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Vascular dementia – where are the drugs?

Dr Laura PhippsKirsty MaraisClaire LucasRobin BrisbourneKaty StubbsFaye Monk

With each heartbeat, blood vessels deliver around 15% of your blood up into your brain. This energy-hungry organ can only keep going thanks to the constant supply of nutrients and oxygen that are carried to it in the blood. Hundreds of miles of arteries, veins and capillaries circulate blood around every inch of the brain. […]

Going beyond memory – the dementia that affects your vision

Dr Laura PhippsKirsty MaraisClaire LucasRobin BrisbourneKaty StubbsFaye Monk

If you ask someone to name a symptom of dementia, chances are they would mention becoming forgetful or problems with memory. While these are the most well-known symptoms of Alzheimer’s, which is the most common cause of dementia, there are some more varied and lesser known symptoms that can affect things like vision, speech, personality […]

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Does Down’s syndrome hold the key to cracking Alzheimer’s?

Dr Laura PhippsKirsty MaraisClaire LucasRobin BrisbourneKaty StubbsFaye Monk

It can come as a surprise to know that having Down’s syndrome puts people at much higher risk of Alzheimer’s. In fact, the genetic rearrangement that causes Down’s syndrome is one of the greatest genetic risk factors for Alzheimer’s. Sadly, everyone with Down’s syndrome will have developed the characteristic plaques and tangles of Alzheimer’s in […]

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Behind the headlines: can one in three dementia cases be prevented?

Dr Laura PhippsKirsty MaraisClaire LucasRobin BrisbourneKaty StubbsFaye Monk

‘How can I prevent dementia?’ is one of the most common questions we hear at Alzheimer’s Research UK. And no wonder: without treatments to affect the underlying diseases, it’s natural for people to look for ways to stave off the condition. It’s also hugely important for government, as action to help people reduce their dementia […]

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The hunt for Alzheimer’s treatments – amyloid and beyond

Dr Laura PhippsKirsty MaraisClaire LucasRobin BrisbourneKaty StubbsFaye Monk

Dr Alois Alzheimer caught the first glimpse of amyloid plaques in the brain in 1906. Over a century later, the amyloid protein remains at the centre of efforts to understand and tackle Alzheimer’s disease. But should it be? We know there are other brain changes involved in Alzheimer’s and some people think these could be […]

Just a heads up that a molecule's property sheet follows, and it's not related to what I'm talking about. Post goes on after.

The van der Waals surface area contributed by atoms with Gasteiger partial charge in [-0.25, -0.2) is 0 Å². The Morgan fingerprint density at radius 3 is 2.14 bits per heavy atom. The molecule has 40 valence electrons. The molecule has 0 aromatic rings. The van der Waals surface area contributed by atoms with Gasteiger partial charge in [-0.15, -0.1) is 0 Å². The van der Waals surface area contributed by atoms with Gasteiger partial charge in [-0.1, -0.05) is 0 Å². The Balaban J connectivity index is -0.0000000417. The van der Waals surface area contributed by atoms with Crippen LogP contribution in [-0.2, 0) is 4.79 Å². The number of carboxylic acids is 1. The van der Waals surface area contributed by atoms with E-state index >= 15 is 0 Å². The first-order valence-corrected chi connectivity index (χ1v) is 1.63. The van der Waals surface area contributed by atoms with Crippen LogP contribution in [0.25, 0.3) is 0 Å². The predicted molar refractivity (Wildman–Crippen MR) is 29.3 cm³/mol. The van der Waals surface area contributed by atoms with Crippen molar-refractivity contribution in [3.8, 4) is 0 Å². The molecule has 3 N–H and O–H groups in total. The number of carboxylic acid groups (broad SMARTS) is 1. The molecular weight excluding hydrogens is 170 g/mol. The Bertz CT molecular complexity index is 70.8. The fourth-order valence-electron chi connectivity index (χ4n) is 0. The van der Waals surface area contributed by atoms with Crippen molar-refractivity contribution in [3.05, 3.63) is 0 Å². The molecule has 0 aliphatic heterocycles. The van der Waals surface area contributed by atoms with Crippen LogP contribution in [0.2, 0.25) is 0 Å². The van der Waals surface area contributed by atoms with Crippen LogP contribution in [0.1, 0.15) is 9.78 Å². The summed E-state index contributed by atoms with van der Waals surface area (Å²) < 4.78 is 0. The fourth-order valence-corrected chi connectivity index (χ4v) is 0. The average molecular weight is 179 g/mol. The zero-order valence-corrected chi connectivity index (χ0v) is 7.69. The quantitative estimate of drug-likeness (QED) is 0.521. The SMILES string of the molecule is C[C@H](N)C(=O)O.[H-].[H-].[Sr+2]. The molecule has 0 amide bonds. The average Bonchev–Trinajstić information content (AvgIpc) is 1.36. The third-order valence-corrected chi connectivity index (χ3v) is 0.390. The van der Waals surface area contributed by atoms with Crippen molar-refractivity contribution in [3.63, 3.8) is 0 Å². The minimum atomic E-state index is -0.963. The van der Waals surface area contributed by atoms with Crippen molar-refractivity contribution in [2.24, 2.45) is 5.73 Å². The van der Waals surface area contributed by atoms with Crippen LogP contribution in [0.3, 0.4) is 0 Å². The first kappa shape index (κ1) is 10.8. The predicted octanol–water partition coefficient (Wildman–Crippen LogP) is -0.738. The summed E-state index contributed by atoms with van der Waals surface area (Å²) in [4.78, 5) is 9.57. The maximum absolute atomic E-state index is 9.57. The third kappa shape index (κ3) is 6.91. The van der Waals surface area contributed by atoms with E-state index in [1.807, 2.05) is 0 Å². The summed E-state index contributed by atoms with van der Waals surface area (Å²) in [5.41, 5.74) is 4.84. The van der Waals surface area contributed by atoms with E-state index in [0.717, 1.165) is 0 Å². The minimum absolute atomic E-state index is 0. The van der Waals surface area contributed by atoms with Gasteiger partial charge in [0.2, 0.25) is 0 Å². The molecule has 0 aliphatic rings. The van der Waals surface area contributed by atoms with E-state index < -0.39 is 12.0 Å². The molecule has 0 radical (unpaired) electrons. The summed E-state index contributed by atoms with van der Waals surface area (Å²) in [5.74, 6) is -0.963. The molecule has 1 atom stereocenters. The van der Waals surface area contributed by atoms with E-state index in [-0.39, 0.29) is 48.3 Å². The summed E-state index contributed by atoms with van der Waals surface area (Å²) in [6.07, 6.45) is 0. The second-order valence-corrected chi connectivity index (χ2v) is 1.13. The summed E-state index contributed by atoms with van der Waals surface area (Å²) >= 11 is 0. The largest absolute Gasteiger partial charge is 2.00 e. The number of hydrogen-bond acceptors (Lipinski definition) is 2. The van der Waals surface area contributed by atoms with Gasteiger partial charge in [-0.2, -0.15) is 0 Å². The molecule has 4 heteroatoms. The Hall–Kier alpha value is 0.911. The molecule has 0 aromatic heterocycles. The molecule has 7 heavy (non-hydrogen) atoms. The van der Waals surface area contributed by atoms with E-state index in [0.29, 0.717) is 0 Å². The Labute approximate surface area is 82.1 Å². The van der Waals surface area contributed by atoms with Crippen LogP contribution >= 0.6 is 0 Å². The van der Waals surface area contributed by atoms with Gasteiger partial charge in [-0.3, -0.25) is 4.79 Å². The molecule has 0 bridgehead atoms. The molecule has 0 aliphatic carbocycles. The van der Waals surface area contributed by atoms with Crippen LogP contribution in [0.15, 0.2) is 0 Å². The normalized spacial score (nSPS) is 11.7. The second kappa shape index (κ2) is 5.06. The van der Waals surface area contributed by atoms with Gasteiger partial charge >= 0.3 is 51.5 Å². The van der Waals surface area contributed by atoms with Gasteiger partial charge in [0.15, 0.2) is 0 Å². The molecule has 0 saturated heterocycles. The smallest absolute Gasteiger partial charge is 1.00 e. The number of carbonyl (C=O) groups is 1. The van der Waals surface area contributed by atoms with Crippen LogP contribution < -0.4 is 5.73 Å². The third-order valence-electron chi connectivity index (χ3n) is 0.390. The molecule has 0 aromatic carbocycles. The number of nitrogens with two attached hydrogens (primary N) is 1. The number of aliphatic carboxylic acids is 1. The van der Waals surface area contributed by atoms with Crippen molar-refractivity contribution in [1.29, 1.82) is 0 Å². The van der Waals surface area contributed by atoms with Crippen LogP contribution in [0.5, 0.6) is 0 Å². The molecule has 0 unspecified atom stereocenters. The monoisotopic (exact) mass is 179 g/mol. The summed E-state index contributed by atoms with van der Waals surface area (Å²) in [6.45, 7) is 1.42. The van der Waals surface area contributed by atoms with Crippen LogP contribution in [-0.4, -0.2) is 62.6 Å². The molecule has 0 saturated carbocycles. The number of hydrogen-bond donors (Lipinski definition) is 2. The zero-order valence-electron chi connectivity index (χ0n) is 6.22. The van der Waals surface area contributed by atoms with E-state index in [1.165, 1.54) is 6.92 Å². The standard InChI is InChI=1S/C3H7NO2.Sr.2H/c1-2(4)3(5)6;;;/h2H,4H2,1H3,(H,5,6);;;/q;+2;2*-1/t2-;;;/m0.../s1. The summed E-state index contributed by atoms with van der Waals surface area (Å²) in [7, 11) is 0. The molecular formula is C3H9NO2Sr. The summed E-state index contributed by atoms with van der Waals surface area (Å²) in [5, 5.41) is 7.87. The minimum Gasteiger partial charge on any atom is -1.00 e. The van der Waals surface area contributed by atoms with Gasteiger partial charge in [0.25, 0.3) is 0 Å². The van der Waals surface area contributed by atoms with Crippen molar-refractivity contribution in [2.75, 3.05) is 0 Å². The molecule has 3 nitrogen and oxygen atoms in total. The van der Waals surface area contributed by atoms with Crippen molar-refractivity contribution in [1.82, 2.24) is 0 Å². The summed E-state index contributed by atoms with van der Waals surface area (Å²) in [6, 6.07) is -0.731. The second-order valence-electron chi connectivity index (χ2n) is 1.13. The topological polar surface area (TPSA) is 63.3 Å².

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What do we know about head injury and dementia?

Dr Laura PhippsKirsty MaraisClaire LucasRobin BrisbourneKaty StubbsFaye Monk

In recent months, there have been a number of reports in the media on the emerging link between blows to the head, contact sports and dementia. This week at Alzheimer’s Association International Conference 2017 we had the opportunity to hear from scientists to learn what research is going on. What is the link between blows […]

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Exciting new phase in the UK Dementia Research Institute

Dr Laura PhippsKirsty MaraisClaire LucasRobin BrisbourneKaty StubbsFaye Monk

In May 2016 we committed £50m to support the UK Dementia Research Institute (UK DRI), our biggest financial commitment to a single initiative in our 25-year history. After an international search, Prof Bart De Strooper was named as Director of the UK DRI in late 2016, and UCL was announced as the hub of the […]

UK’s biggest dementia research endeavour starts to take shape

Hilary Evans

Today we’re proud to share with you the news that world-renowned Belgian scientist Prof Bart De Strooper will take the helm of the UK Dementia Research Institute (DRI), a multi-centre national Institute being created to transform the landscape of dementia research in this country. It’s been several months since we announced our commitment of £50m […]

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One important myth to overturn another

Hilary Evans

Around 18 months ago, Alzheimer’s Research UK launched its first-ever awareness advertising campaign, with an arresting and urgent film designed to shake society by the lapels in how it thinks about dementia. This is a condition that is hamstrung by decades of sweeping under the carpet; seldom talked-about and frequently misunderstood. In recent years, we […]

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